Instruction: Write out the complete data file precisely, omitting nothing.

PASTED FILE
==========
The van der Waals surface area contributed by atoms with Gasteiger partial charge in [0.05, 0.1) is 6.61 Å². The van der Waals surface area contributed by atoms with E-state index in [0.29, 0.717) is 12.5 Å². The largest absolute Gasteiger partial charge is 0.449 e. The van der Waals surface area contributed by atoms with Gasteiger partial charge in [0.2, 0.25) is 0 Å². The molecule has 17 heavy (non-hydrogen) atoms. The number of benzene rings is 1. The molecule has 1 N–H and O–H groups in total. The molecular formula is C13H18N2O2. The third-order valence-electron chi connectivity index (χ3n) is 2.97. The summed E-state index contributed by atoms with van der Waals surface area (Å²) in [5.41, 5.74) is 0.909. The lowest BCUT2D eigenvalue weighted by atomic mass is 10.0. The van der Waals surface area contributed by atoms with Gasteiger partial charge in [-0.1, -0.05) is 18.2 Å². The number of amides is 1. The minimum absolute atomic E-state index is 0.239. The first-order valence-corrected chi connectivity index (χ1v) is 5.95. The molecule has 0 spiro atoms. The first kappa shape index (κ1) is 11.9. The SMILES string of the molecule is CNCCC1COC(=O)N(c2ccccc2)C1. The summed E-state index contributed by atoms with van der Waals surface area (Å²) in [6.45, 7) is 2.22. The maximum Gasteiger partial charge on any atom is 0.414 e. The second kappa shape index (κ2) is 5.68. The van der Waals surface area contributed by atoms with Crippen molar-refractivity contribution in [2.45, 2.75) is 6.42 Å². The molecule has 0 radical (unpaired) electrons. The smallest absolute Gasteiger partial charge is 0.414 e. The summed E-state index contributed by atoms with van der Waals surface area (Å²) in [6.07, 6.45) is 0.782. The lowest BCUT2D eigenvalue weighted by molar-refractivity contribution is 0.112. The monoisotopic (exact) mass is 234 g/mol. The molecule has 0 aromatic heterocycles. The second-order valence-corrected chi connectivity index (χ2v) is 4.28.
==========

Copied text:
The van der Waals surface area contributed by atoms with Gasteiger partial charge in [0.05, 0.1) is 6.61 Å². The van der Waals surface area contributed by atoms with E-state index in [0.29, 0.717) is 12.5 Å². The largest absolute Gasteiger partial charge is 0.449 e. The van der Waals surface area contributed by atoms with Gasteiger partial charge in [0.2, 0.25) is 0 Å². The molecule has 17 heavy (non-hydrogen) atoms. The number of benzene rings is 1. The molecule has 1 N–H and O–H groups in total. The molecular formula is C13H18N2O2. The third-order valence-electron chi connectivity index (χ3n) is 2.97. The summed E-state index contributed by atoms with van der Waals surface area (Å²) in [5.41, 5.74) is 0.909. The lowest BCUT2D eigenvalue weighted by atomic mass is 10.0. The van der Waals surface area contributed by atoms with Gasteiger partial charge in [-0.1, -0.05) is 18.2 Å². The number of amides is 1. The minimum absolute atomic E-state index is 0.239. The first-order valence-corrected chi connectivity index (χ1v) is 5.95. The molecule has 0 spiro atoms. The first kappa shape index (κ1) is 11.9. The SMILES string of the molecule is CNCCC1COC(=O)N(c2ccccc2)C1. The summed E-state index contributed by atoms with van der Waals surface area (Å²) in [6.45, 7) is 2.22. The maximum Gasteiger partial charge on any atom is 0.414 e. The second kappa shape index (κ2) is 5.68. The van der Waals surface area contributed by atoms with Crippen molar-refractivity contribution in [2.45, 2.75) is 6.42 Å². The molecule has 0 radical (unpaired) electrons. The smallest absolute Gasteiger partial charge is 0.414 e. The summed E-state index contributed by atoms with van der Waals surface area (Å²) in [6.07, 6.45) is 0.782. The lowest BCUT2D eigenvalue weighted by molar-refractivity contribution is 0.112. The monoisotopic (exact) mass is 234 g/mol. The molecule has 0 aromatic heterocycles. The second-order valence-corrected chi connectivity index (χ2v) is 4.28.